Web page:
“Iraq has important resources, a growing energy industry and ambitious but necessary growth targets to meet,” says Sara Akbar.

“We see an opportunity in new unexplored fields which could help Iraq reach these long-term goals, we’re also poised on grabbing opportunities to explore and develop gas fields that would help Iraq meet its domestic needs and export demand” she adds.

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Of course it wasn’t easy for the private company to enter Iraq. “The main challenge we faced was being a small-sized energy company when we first entered Iraq back in 2006.

We worked closely with the Iraqi government at the time to build a legal study for the service contracts that were signed with oil companies, and also conducted a geophysical study on the Siba gas field,” she remembers.

But things have certainly been looking up for the company since it started working in Iraq. “The step enabled us to prove our expertise and technical expertise, and accompanied with our track record of success in other countries, we were qualified to enter Iraq’s third and fourth bidding rounds for oil and gas field,” says Akbar.

As a Kuwaiti company, one might naturally be led to question the company’s ability to operate in Iraq. But for Akbar, the decision to enter Iraq was also an opportunity to develop the ties between Kuwait and Iraq.

“It was a good way to develop relationships between Kuwait and Iraq, as you know relationships between the two countries have been tense for a very long time and it is simple supply and demand economics,” muses Akbar.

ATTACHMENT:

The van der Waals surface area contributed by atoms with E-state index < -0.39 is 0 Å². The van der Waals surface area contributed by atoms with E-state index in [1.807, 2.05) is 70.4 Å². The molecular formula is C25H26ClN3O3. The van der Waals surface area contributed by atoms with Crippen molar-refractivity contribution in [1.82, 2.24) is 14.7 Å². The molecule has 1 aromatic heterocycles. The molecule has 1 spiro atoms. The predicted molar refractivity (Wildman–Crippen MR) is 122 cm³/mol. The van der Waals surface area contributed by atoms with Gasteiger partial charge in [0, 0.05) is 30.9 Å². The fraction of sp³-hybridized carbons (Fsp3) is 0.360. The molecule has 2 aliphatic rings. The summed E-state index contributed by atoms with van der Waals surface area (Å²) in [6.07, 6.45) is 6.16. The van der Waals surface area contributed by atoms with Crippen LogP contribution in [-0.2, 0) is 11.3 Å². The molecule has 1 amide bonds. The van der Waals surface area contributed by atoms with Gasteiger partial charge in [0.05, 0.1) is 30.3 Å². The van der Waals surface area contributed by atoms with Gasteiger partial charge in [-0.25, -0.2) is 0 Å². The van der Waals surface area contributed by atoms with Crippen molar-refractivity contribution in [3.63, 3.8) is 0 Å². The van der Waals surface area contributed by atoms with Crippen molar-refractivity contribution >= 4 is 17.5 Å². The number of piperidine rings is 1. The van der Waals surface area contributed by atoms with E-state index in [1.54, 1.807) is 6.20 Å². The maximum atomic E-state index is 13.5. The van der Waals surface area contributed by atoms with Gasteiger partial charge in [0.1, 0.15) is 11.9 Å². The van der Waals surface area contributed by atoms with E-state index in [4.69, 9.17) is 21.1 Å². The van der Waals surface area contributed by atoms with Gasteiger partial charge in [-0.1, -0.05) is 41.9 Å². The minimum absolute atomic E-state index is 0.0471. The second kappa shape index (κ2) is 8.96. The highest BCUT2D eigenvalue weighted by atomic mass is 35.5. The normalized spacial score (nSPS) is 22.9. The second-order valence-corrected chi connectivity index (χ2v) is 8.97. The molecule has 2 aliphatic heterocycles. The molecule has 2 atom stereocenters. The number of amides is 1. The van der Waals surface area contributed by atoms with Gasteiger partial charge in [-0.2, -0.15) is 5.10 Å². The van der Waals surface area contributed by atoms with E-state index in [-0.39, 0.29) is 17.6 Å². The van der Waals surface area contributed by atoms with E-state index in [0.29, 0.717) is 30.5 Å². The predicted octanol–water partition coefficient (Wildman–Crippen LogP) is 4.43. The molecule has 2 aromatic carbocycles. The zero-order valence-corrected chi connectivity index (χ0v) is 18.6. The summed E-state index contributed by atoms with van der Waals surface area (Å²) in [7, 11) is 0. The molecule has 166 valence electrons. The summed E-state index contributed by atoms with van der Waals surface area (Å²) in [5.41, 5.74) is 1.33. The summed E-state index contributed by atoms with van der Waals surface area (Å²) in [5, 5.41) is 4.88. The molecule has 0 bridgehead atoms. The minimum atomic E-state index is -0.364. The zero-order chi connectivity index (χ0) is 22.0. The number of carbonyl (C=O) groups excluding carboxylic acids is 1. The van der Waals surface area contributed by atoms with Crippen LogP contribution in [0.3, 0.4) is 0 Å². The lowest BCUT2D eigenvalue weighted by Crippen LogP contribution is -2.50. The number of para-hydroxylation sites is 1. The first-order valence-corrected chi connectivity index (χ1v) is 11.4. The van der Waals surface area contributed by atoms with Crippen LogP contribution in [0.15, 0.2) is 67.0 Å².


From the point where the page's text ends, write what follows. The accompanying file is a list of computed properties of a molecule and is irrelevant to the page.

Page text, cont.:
“Iraq has a lot of natural gas and Kuwait needs natural gas,” she says. “This relationship between supply and demand is absolutely crucial and an economic relationship is one of the best types of relationships to have between countries here, developing relationships between Iraq and Kuwait has always been a major focus for us.”

For Akbar, the relationships between Kuwait Energy and the Iraqi government have been supported by two main pillars, both of which are deeply rooted in the values of the partnership.

“The first pillar is to support the country in developing their natural resources for the benefit of their people by bringing our expertise, commitment and dedication,” she says.

“For example, in addition to our exploration and production operations, we are also active in helping with long-term master planning of natural wealth of the countries and their environments as well,” she explains.

“In fact, we are currently working with both the Iraqi and Yemeni governments on this front.”